Is SBS’s new show turning homelessness into reality tv?
SBS premieres its new program Filthy Rich and Homeless, but will it make the same mistake it did with Struggle Street?
Australia is in the midst of what could easily be called a homelessness crisis. On any given night, 1 in 200 Australians are homeless – that’s 105,237 people, or roughly 0.5 per cent of the national population. This issue is a hugely complex and often misunderstood one, and representations of homelessness in the media regularly fail to properly discuss the wide range of systemic social issues that drive its proliferation.
SBS’s latest show doesn’t look like it’s about to change that.
Filthy Rich and Homeless is a three-part series that follows five wealthy Australians over the course of ten days and nights as they swap their privileged lifestyles for the streets of Melbourne. These volunteers – a self-made millionaire, the daughter of a boxing champion, a beauty entrepreneur, a pub baron and a model/socialite – will spend some time living the way that Australia’s homeless do, with no money, no food and nowhere to go.
I must admit, I am incredibly sceptical about this show. Its trailer is not one that promises an in-depth exploration of the issue of homelessness and its causes, but rather a reality show that uses a serious and devastating problem as the premise for entertainment. Conversations with actual homeless people do not appear until the last moments of the trailer, and only after we have seen our fair share of sobbing celebrities calling their parents and struggling to cope after less than twenty-four hours on the streets. Several times, they even threaten to drop out when confronted with the harsh realities of living rough. This is really where the show’s premise all falls apart.
How can a program accurately represent “what it’s really like to be homeless” when its volunteers can go home whenever they want? If those living on our streets were afforded the same option, we wouldn’t have a problem.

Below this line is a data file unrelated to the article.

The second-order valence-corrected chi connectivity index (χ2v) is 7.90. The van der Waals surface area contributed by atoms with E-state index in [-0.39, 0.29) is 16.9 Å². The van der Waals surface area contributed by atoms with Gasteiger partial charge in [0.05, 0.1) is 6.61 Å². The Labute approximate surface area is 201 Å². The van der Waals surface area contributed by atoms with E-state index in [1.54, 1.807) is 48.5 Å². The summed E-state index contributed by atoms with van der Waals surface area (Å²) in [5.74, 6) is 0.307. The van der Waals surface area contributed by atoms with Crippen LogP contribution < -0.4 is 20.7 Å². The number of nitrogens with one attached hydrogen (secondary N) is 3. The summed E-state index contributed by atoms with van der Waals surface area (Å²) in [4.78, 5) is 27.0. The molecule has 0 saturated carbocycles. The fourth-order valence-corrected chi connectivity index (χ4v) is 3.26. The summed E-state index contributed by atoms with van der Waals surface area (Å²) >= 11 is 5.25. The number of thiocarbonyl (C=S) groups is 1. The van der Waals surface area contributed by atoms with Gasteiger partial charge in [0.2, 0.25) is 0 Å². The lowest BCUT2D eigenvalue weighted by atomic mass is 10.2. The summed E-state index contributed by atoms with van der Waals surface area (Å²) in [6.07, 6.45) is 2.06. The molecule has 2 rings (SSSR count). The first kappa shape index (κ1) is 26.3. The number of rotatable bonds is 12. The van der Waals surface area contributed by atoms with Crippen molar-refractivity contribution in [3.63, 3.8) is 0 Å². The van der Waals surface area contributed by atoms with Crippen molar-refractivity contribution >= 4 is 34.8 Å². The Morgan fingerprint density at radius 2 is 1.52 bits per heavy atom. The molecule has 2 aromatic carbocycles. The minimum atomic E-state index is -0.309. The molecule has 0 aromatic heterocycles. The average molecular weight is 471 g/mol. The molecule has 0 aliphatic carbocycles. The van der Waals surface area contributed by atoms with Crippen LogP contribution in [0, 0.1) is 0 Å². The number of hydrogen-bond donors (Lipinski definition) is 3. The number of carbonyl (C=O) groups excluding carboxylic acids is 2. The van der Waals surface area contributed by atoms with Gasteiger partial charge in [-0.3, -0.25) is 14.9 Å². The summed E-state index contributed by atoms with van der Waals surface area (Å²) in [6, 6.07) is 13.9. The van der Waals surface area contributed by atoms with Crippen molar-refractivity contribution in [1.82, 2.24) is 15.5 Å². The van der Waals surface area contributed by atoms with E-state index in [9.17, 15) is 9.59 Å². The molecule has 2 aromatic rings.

Yes, it doesn’t seem that this show is so much about Australia’s homelessness crisis as it is about this privileged group of people looking for some screen time and a way to feel a bit better about themselves.
Filthy Rich and Homeless, the trailer tells us, aims to show homelessness “through the eyes of people brave enough to confront their privilege and prejudice.” As well as the fact that I think we’re throwing the word “brave” around pretty easily here, the idea that anyone would be able to fully understand the hardships of living as a homeless person after ten days and nights is ridiculous, and undermines the immense complexity of the issue. You only need to listen to the interviews with these five noble Australian heroes to get a glimpse into this kind of simplistic rhetoric.
“I would think to some of the homeless people it’s become a way of life, and sometimes when things become a way of life, it’s hard to change,” says third-generation pub baron Stu Laundy to camera, in a shot directly following the one of him sailing his yacht on Sydney Harbour.
“If I was homeless, every piece of money I made, I’d try and find a job, buy some nice clothes and do something to get myself off there,” says Kayla Fenech.
Yes, of course, once one gets used to the comfort of extreme hunger and sleeping on concrete in the freezing cold every night, it’s very difficult to give that kind of thing up. Homeless people just need to decide to make a change. Never mind that an overwhelming majority of homelessness cases are a direct result of being the victim of domestic violence, severe mental illness or psychological distress, intergenerational poverty or economic and social exclusion. Never mind that 17 per cent of homeless people in Australia are under the age of 12. These people really just need to try a bit harder.
SBS has been here before, too. In 2015, Struggle Street, a three-part documentary following the lives of nine residents of Mount Druitt in Sydney’s West, was slammed by Blacktown Mayor Stephen Bali and other critics as “public-funded poverty porn.” They argued the show misrepresented members of the community and fed extremely negative stereotypes surrounding the Mount Druitt area.
I am desperately hoping we’re not looking at another Struggle Street. I hope this trailer is simply designed to look like some sort of twisted version of Survivor in order to get some viewers on board with the show, and the series itself will take these misconceptions and break them down with accurate representation and a real and in-depth discussion of this extremely complex social problem.
I’m not confident, but I guess we’ll see.
Feature Image: Cast of Filthy Rich & Homeless. Image: Screen Australia
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